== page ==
Elizabeth Taylor Passion ~ fragrance review

Elizabeth Taylor Passion

Here we have it, folks, the first celebrity fragrance: Elizabeth Taylor Passion. That’s right. In 1987, Elizabeth Taylor was the first big name, besides a couturier, to brand a perfume. And she went big. Unlike some celebrities who curiously say, “I don’t really like perfume, but I like this one” about their eponymous “clean smelling” scents, Taylor put together a glamorous whopper of a perfume.1

Passion’s notes include gardenia, jasmine, rose, ylang ylang, lily of the valley, amber musk, patchouli, sandalwood, cedarwood, incense, and moss. In 1988, the fragrance won a FiFi as the Women’s Fragrance of the Year, Nouveau Niche (Fendi won Fragrance of the Year, Luxe).

Jan Moran in Fabulous Fragrances quotes Taylor as saying about Passion, “It has a scent of mystery, slightly effusive, kind of smoky and sweet.” As to why she named the fragrance Passion…

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Elizabeth Taylor Forever Elizabeth ~ fragrance review

Elizabeth Taylor Forever Elizabeth advert

Until Elizabeth Taylor Forever Elizabeth, my experience with the House of Taylor was limited to White Diamonds’s grande dame aldehydic floral and Black Pearls’s delightfully trashy peach and black patent leather. Given these extremes, what could Forever Elizabeth smell like? A delicate composition of violets, jasmine and musk, that’s what.

If White Diamonds, Black Pearls and Forever Elizabeth were at a party, White Diamonds would be sitting on the couch while suitors brought her snacks, unaware that the ingénue would morph into a diva before the night was over. Black Pearls would be adjusting her corset and practicing a bump-and-grind in front of the mirror in preparation for a show later that night. Forever Elizabeth, though, would be in the corner, writing poetry, lost in her own world…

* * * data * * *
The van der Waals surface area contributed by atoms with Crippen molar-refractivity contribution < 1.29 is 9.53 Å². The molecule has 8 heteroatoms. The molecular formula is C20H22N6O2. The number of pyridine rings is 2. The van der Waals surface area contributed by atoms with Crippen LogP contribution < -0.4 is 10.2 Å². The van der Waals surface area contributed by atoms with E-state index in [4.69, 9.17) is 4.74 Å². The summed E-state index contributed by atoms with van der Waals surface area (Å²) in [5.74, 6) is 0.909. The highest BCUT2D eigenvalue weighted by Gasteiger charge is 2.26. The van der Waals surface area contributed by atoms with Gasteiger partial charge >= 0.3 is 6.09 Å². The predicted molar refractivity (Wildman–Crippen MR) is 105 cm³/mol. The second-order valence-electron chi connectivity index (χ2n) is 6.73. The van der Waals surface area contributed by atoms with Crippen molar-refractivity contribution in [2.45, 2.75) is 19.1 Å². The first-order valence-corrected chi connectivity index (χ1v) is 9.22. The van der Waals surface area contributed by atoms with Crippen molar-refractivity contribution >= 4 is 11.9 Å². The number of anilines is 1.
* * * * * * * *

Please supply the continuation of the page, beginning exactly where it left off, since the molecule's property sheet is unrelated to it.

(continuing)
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Elizabeth Taylor Black Pearls ~ fragrance review

Elizabeth Taylor Black Pearls

For Elizabeth Taylor Black Pearls Eau de Parfum, it’s almost as if the Liz Taylor perfume team set out to make a fragrance that was the complete opposite of White Diamonds. First, of course, the name. What could be more removed from a white diamond than a black pearl? Then the fragrance itself. White Diamonds is a grand, soapy, white floral with a clean, dignified, and innocent air. Black Pearls is something else altogether.

“Well, if we really want to distinguish it from White Diamonds, we’ll need fruit,” a marketing person must have said.

“How about peach? You know, voluptuous, like Ms. Taylor herself. We can add a spot of bergamot to keep it from being too sweet,” the perfume executive said.

“What else? What else will set it apart from White Diamonds?”

“Maybe vanilla? We can make it an oriental. Wait! I know — how about leather? A whopping leather note? There’s nothing innocent and ladylike about that.” And so, in 1996, Black Pearls was born. At least, in my imagination that’s how it happened. And that’s how it smells…

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